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Review - Naomi Novik's "The Golden Enclaves", and the Scholomance series
Last week, the last book in Naomi Novik's Scholomance trilogy - The Golden Enclaves - came out. I've been following it since a lot of my online friends got excited about it last year, after Book Two (The Last Graduate) was released. I read the first two books (A Deadly Education and The Last Graduate), loved them, agonized over the twist at the end of Book Two, and eagerly awaited Book Three.
The premise of the series is that Novik takes the stereotype of the magic boarding school with deadly dangers, and asks: what would make parents actually send their kids there? And she answers: if the outside world was even more deadly.
So, wizard kids everywhere are hunted by "mals" who're drawn to their growing magic. Most die. Families who can afford it live in "enclaves" in the Void that only touch Earth at a few gates, so that mals can only get in through those gates. But even then, mals do get in, and the majority of teenagers die. So, eventually, someone founded a boarding school in the Void with hardly any gate: the Scholomance. Mals still get in and kill the majority of students... but it's better than any alternative. And, as one might expect, there're sharp divisions between the rich enclave kids (who, among other advantages, look after each other and share magical power) and everyone else.
I read Book Three, enjoyed it, but - on reflection - found it somewhat thinner than I'd hoped.
I'm going to try to keep this review relatively spoiler-free, since this's a good series worth reading. However, I'm going to have to talk about the general tenor of things, including some things which are surprises, so you might consider that spoiler-filled anyway.
There're a lot of good parts to The Golden Enclaves. The London enclave's gardens are so beautiful and so poignant; the revelations about how both our protagonist El and her boyfriend Orion are affected by their mothers were such well-done twists; the revelations about Liesel and Orion's mother make them both so much more interesting characters; the prophecy about El is fulfilled in such an wonderous way; the climax where she refuses to take the obvious answer but clings to a more excellent route is so well done. And then - Novik writes all this in one book, ably bringing the plot to a close in a book about the same length as the other two. Writers of other trilogies should learn from her example.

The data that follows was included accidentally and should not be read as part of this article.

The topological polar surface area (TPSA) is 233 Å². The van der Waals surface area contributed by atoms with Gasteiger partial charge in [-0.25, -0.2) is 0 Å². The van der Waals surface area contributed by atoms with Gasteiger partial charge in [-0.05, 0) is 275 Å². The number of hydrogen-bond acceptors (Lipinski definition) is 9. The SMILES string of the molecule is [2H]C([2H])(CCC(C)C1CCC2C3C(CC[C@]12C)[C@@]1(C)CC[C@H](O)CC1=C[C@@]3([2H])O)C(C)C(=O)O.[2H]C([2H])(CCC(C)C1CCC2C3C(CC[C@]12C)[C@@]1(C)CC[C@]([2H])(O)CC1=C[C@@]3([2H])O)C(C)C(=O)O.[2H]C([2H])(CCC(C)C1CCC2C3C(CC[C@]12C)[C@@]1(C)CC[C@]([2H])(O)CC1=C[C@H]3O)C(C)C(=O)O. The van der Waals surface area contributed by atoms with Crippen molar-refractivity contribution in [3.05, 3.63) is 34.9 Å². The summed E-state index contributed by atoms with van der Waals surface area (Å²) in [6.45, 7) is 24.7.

Unfortunately, to be able to wrap up the central moral conflict in one book, she simplifies it from how it's been presented earlier. In Deadly Education and Last Graduate, the enclaves are shown as selfish - but understandably so, without ever precisely doing any positive evil but just neglecting the outsiders or charging them unfavorable market rates. When El gets to know individual enclaver kids, she finds them - despite her preconceptions - very human and sympathetic.
I was expecting the same thing to apply with the enclaves outside... but instead, the question gets simplified. Enclaves end up being rooted in positive, explicit acts of evil that shout in our faces. The enclavers' position is understandable, but no longer sympathetic. This simplifies the conflict, letting El solve it more quickly. But it robs the readers of the complicated solution I was hoping to read, and it also frees El from having to work through her resentment of the enclavers - since that resentment is now proved more correct than she had any previous idea of.
Aside from this, things move so quickly toward resolution that so many characters - like El's grandmother and Orion's mother - seem to scarcely be used in the plot. I can think of so many plot hooks that could hang off either of them... but instead, each of them only gets used in a few scenes for one or two dimensions of their characters before the climax.
Novik might say that this simplification was necessary to finish out the plot in a mere three books. Taking the first two books as given, she's probably right. Unfortunately, she set herself this task when plotting out a series in two different settings with almost two different casts of characters - inside the Scholomance with the teenage students there, and outside with adults too. By the end of Book Two, we're only just leaving the Scholomance with no solution to the fundamental moral question of enclaves - save El's utopian dream - being posed. To get a fuller solution, it would need to have been explored inside the Scholomance. A precedent was indeed set there, but it's a different situation. If Novik wasn't planning to simplify the situation, she set herself too big a task in Book Three. If she was, I need to praise her for making the moral question appear larger in her characters' eyes than she was planning to have it actually be in that case... but she should also remember not to force her characters and world into an outline they've outgrown.
Still, I recommend this series. If the premise sounds interesting to you, it's worth reading. Yes, as one of my online friends said, The Golden Enclaves diminished the trilogy in their mind - and mine too. But there's still a lot there.